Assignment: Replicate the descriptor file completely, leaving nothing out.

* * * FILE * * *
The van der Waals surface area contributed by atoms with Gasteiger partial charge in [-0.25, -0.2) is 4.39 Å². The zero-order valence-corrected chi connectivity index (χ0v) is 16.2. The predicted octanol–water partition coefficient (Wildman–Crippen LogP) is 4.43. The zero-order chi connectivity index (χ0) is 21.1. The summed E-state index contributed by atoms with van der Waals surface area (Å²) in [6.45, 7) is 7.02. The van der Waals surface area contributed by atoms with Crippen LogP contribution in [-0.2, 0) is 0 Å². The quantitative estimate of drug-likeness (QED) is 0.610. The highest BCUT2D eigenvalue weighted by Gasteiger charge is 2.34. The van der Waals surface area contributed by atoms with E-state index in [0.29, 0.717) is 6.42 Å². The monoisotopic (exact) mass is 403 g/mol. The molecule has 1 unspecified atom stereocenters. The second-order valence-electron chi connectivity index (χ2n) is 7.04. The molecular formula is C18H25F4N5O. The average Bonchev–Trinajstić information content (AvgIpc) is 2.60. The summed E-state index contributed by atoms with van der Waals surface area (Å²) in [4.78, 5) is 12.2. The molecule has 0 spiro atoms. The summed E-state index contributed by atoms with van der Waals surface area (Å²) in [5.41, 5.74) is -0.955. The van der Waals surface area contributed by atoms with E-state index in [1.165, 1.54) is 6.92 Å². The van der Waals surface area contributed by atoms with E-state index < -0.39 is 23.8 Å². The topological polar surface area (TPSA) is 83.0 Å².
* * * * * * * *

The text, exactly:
The van der Waals surface area contributed by atoms with Gasteiger partial charge in [-0.25, -0.2) is 4.39 Å². The zero-order valence-corrected chi connectivity index (χ0v) is 16.2. The predicted octanol–water partition coefficient (Wildman–Crippen LogP) is 4.43. The zero-order chi connectivity index (χ0) is 21.1. The summed E-state index contributed by atoms with van der Waals surface area (Å²) in [6.45, 7) is 7.02. The van der Waals surface area contributed by atoms with Crippen LogP contribution in [-0.2, 0) is 0 Å². The quantitative estimate of drug-likeness (QED) is 0.610. The highest BCUT2D eigenvalue weighted by Gasteiger charge is 2.34. The van der Waals surface area contributed by atoms with E-state index in [0.29, 0.717) is 6.42 Å². The monoisotopic (exact) mass is 403 g/mol. The molecule has 1 unspecified atom stereocenters. The second-order valence-electron chi connectivity index (χ2n) is 7.04. The molecular formula is C18H25F4N5O. The average Bonchev–Trinajstić information content (AvgIpc) is 2.60. The summed E-state index contributed by atoms with van der Waals surface area (Å²) in [4.78, 5) is 12.2. The molecule has 0 spiro atoms. The summed E-state index contributed by atoms with van der Waals surface area (Å²) in [5.41, 5.74) is -0.955. The van der Waals surface area contributed by atoms with E-state index in [1.165, 1.54) is 6.92 Å². The van der Waals surface area contributed by atoms with E-state index < -0.39 is 23.8 Å². The topological polar surface area (TPSA) is 83.0 Å².